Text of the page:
Switching costs and intangible assets support Apple's narrow moat. The firm enjoys stellar returns on its devices by offering a unique user experience with its iOS ecosystem. Contrary to its peers in PCs and smartphones that rely on relatively open operating systems, Windows and Android, respectively, Apple’s walled garden approach for its popular iOS allows it to charge a premium for relatively commoditized hardware not too different from that sold by Samsung, Dell, and others. Customer switching costs are elevated for Apple users as a non-Apple iOS experience does not exist, unlike computing platforms for the Windows or Android ecosystems that boast PCs and smartphones from a multitude of firms.

We view the iPhone as a revolutionary product that created the smartphone ecosystem and transitioned computing habits away from the PC. The robust app store helped foster iPhone adoption and grow Apple’s user base, with applications ranging from productivity, social media, gaming, music, and so on. We foresee Apple's ongoing business coming from existing customers versus new smartphone adopters. With hardware becoming increasingly commoditised and replacement cycles potentially elongating in the long term, we expect Apple to focus on newer software and services to augment the user experience and retain customers. The firm’s additional products and services (Apple Watch, iCloud, Apple TV+, AirPods, Apple Pay) act as both supplemental revenue opportunities and, more importantly, critical enhancements to the iOS ecosystem that support Apple’s crown jewel: the iPhone.”

Abhinav Davuluri, strategist

Intel (NAS: INTC)
Economic moat: Wide
Current rating (as of 22 January 2020): 3 stars

“Intel is the leader in the integrated design and manufacturing of microprocessors found in PCs and servers. With the rise in interconnectivity of devices, Intel strives to provide the most powerful and energy-efficient silicon solution to any product 'smart and connected'. The data centers used to facilitate the information stored, analysed, and accessed by various front-end devices are mostly run with Intel server chips.

Intel differentiates itself first and foremost via the continued execution of Moore's law, which predicts transistor density on integrated circuits will double about every two years, meaning subsequent chips have substantial power, cost, and size improvements. This scaling advantage is perpetuated through higher-than-peer-average R&D and capital expenditure budget that allows it to control the entire design and manufacturing process in an industry where the majority of competition focuses on only one phase. While the firm has had issues with its 10-nanometer process in recent years, we expect the firm to get back on track with its 7-nanometer process in 2021 with the help of EUV lithography.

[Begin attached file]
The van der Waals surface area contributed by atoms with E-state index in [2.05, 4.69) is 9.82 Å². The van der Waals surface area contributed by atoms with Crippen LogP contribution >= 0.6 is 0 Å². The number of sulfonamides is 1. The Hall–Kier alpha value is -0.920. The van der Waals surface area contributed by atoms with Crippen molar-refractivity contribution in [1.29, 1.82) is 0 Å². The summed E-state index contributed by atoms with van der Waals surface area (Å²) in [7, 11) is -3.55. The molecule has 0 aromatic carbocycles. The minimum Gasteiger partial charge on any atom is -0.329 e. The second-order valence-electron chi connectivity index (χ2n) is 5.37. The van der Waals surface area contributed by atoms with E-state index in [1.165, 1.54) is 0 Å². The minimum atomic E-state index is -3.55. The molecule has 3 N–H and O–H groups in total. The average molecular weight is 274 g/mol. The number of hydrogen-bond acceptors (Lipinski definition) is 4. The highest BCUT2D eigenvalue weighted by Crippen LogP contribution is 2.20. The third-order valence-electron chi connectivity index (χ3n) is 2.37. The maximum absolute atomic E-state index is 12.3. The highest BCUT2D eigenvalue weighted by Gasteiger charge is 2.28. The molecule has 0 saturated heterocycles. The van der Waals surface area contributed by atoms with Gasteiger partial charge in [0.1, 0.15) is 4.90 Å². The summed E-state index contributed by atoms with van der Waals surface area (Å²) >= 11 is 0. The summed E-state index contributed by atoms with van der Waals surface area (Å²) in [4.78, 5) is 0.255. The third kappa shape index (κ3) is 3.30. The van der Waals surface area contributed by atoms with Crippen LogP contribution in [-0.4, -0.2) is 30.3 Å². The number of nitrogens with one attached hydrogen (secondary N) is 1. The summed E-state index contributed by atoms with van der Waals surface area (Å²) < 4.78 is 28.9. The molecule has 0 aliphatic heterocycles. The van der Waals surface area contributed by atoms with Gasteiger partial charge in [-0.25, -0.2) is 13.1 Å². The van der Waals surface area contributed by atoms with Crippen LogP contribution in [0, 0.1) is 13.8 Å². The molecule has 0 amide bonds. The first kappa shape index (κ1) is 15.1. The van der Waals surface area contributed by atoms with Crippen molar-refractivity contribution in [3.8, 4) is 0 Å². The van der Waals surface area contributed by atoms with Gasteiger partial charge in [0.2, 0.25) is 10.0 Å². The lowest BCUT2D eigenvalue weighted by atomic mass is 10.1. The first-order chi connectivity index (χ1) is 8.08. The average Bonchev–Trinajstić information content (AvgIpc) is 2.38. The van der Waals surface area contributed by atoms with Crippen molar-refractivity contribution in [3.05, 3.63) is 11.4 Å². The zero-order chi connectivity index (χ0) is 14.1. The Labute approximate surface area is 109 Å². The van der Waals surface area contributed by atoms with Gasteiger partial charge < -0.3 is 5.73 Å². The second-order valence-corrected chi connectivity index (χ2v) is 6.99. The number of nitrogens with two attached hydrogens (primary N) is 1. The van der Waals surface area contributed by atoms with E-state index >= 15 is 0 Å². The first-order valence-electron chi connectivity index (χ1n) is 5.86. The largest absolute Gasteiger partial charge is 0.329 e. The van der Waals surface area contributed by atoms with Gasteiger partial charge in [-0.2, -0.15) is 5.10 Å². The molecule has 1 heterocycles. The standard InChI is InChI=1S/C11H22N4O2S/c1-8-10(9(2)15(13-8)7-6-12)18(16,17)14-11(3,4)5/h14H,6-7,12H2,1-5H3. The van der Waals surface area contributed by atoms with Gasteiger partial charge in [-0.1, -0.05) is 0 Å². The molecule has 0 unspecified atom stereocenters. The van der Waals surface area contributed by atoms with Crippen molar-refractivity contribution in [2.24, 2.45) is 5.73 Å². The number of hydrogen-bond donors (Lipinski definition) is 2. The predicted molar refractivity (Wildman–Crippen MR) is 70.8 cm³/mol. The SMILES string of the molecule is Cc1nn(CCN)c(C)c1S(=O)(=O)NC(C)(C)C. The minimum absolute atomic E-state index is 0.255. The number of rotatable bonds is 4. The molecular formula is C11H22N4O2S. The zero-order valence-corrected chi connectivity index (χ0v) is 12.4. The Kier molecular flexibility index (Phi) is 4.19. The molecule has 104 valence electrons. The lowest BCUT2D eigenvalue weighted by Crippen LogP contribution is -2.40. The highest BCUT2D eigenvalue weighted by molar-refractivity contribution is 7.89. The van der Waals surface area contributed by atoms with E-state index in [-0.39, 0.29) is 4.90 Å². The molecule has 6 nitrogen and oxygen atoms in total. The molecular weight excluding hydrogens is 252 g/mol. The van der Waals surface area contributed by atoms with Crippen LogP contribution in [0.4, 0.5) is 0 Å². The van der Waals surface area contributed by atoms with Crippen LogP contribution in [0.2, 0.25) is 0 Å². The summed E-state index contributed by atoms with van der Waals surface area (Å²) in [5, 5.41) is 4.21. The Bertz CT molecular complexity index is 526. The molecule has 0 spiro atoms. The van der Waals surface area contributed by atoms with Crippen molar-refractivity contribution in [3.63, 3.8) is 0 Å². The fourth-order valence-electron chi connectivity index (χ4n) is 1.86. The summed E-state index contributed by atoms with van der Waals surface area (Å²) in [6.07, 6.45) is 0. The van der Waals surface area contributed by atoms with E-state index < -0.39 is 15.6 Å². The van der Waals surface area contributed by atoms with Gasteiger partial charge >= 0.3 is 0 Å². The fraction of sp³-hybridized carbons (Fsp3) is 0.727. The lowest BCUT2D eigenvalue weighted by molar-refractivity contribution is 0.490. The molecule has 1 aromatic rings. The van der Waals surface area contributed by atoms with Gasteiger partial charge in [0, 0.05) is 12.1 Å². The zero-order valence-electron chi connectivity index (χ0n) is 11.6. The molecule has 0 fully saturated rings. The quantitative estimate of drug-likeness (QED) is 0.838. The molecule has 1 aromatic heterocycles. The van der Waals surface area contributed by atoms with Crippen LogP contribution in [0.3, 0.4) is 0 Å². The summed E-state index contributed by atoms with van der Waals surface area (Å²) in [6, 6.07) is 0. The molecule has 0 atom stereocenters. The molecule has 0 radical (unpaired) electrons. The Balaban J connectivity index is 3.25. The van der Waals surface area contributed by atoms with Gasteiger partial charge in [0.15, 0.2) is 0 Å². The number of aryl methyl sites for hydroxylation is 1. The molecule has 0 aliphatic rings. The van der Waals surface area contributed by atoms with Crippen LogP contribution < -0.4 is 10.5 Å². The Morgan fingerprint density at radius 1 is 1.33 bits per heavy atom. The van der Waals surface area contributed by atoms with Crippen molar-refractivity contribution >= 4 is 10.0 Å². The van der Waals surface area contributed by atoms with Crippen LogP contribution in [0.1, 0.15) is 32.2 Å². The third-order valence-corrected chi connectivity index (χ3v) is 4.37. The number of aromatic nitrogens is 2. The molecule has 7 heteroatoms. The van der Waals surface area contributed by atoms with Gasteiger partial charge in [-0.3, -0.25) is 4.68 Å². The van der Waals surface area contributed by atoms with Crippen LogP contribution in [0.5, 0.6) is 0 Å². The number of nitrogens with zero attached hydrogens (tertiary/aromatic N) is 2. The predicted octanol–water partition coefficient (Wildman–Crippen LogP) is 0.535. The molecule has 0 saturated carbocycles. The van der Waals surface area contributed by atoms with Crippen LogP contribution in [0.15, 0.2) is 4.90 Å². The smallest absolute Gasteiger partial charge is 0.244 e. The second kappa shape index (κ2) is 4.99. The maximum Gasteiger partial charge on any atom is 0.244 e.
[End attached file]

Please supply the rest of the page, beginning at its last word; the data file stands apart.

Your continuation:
As cloud computing continues to garner significant investment, Intel's data centre group will be an indirect beneficiary. Mobile devices have become the preferred device to perform computing tasks and access data via cloud infrastructures that require considerable server build-outs. This development has provided strong tailwinds for Intel's lucrative server processor business. We believe the Altera acquisition will help Intel maintain its recent growth trajectory in the space, as customers increasingly seek out customised server solutions that use FPGAs.

The proliferation of mobile devices has come at the expense of the mature PC market, Intel's historic stronghold, with ARM and its cohorts joining AMD as chief rivals. The rise of artificial intelligence has also unleashed a new competitor in Nvidia for specialised chips to accelerate AI-related workloads. Consequently, Intel has built a broad accelerator portfolio via the acquisition of Altera for FPGAs, Mobileye for computer vision chips used in cars, Nervana neural processors, and Movidius VPUs.”

Abhinav Davuluri, strategist

Tesla (NAS: TSLA)
Economic moat: None
Current rating (as of 22 January 2020): 2 stars

“Tesla has a chance to be the dominant electric vehicle firm and is a leader in autonomous vehicle technology, but we do not see it having mass-market volume for at least another decade. Tesla's product plans for now do not mean an electric vehicle for every consumer who wants one, because the prices are too high. The Model X crossover released in late 2015 starts at about US$85,000 ($124,300), but will average much higher with options. The Model S sedan's starting price is about US$80,000. The Model 3 sedan starts at US$39,490 and rolls out gradually through 2019 in other variants in foreign markets. Prices are before any tax credits, and the US federal tax credit stops at the start of 2020.

Tesla is building its gigafactory—a lithium-ion battery plant under construction in Nevada—to help it produce at least 500,000 vehicles at its sole assembly plant in Fremont, California. CEO Elon Musk said in 2018 that total output in 2020 could be as much as 1 million vehicles, but that will not all be in California. A Shanghai plant opened in late 2019 and is wholly owned by Tesla. We are sceptical of the 1 million number, given Tesla sold about 245,000 vehicles globally in 2018. Even if demand exists for these vehicles, this quantity is small relative to total global auto production, which should reach 100 million units in the next few years. Thus, we think global mass adoption of pure electric vehicles is still a way off.